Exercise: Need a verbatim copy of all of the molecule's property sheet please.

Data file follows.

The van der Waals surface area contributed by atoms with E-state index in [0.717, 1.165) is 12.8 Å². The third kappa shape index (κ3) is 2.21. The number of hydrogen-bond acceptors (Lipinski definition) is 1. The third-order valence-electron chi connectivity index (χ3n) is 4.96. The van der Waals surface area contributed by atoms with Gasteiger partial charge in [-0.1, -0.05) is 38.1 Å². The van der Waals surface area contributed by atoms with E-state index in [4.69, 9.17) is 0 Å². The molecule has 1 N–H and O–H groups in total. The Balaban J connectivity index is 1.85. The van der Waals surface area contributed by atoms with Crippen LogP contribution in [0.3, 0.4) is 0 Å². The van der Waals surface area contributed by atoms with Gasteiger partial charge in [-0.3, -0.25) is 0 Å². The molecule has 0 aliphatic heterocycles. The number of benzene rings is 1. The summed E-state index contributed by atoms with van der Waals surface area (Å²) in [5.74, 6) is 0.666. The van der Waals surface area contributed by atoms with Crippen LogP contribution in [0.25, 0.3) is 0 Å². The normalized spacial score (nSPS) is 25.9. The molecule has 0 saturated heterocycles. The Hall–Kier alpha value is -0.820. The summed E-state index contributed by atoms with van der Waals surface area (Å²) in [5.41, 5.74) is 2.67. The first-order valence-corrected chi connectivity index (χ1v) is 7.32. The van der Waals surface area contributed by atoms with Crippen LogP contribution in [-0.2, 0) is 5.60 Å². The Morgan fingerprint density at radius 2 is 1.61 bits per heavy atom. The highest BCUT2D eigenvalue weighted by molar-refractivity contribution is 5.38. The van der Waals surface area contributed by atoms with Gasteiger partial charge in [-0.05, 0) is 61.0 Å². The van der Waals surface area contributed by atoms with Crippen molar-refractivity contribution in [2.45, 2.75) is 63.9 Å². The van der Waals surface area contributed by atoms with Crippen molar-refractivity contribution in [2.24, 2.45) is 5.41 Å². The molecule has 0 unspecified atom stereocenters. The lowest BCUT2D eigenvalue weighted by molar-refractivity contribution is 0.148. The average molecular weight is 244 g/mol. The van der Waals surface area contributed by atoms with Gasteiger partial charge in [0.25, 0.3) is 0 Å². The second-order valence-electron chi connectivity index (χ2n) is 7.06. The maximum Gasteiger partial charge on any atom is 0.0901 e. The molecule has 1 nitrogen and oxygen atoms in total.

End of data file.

The van der Waals surface area contributed by atoms with E-state index in [0.717, 1.165) is 12.8 Å². The third kappa shape index (κ3) is 2.21. The number of hydrogen-bond acceptors (Lipinski definition) is 1. The third-order valence-electron chi connectivity index (χ3n) is 4.96. The van der Waals surface area contributed by atoms with Gasteiger partial charge in [-0.1, -0.05) is 38.1 Å². The van der Waals surface area contributed by atoms with E-state index in [4.69, 9.17) is 0 Å². The molecule has 1 N–H and O–H groups in total. The Balaban J connectivity index is 1.85. The van der Waals surface area contributed by atoms with Crippen LogP contribution in [0.3, 0.4) is 0 Å². The van der Waals surface area contributed by atoms with Gasteiger partial charge in [-0.3, -0.25) is 0 Å². The molecule has 0 aliphatic heterocycles. The number of benzene rings is 1. The summed E-state index contributed by atoms with van der Waals surface area (Å²) in [5.74, 6) is 0.666. The van der Waals surface area contributed by atoms with Crippen LogP contribution in [0.25, 0.3) is 0 Å². The normalized spacial score (nSPS) is 25.9. The molecule has 0 saturated heterocycles. The Hall–Kier alpha value is -0.820. The summed E-state index contributed by atoms with van der Waals surface area (Å²) in [5.41, 5.74) is 2.67. The first-order valence-corrected chi connectivity index (χ1v) is 7.32. The van der Waals surface area contributed by atoms with Crippen LogP contribution in [-0.2, 0) is 5.60 Å². The Morgan fingerprint density at radius 2 is 1.61 bits per heavy atom. The highest BCUT2D eigenvalue weighted by molar-refractivity contribution is 5.38. The van der Waals surface area contributed by atoms with Gasteiger partial charge in [-0.05, 0) is 61.0 Å². The van der Waals surface area contributed by atoms with Crippen molar-refractivity contribution in [2.45, 2.75) is 63.9 Å². The van der Waals surface area contributed by atoms with Crippen molar-refractivity contribution in [2.24, 2.45) is 5.41 Å². The molecule has 0 unspecified atom stereocenters. The lowest BCUT2D eigenvalue weighted by molar-refractivity contribution is 0.148. The average molecular weight is 244 g/mol. The van der Waals surface area contributed by atoms with Gasteiger partial charge in [0.25, 0.3) is 0 Å². The second-order valence-electron chi connectivity index (χ2n) is 7.06. The maximum Gasteiger partial charge on any atom is 0.0901 e. The molecule has 1 nitrogen and oxygen atoms in total.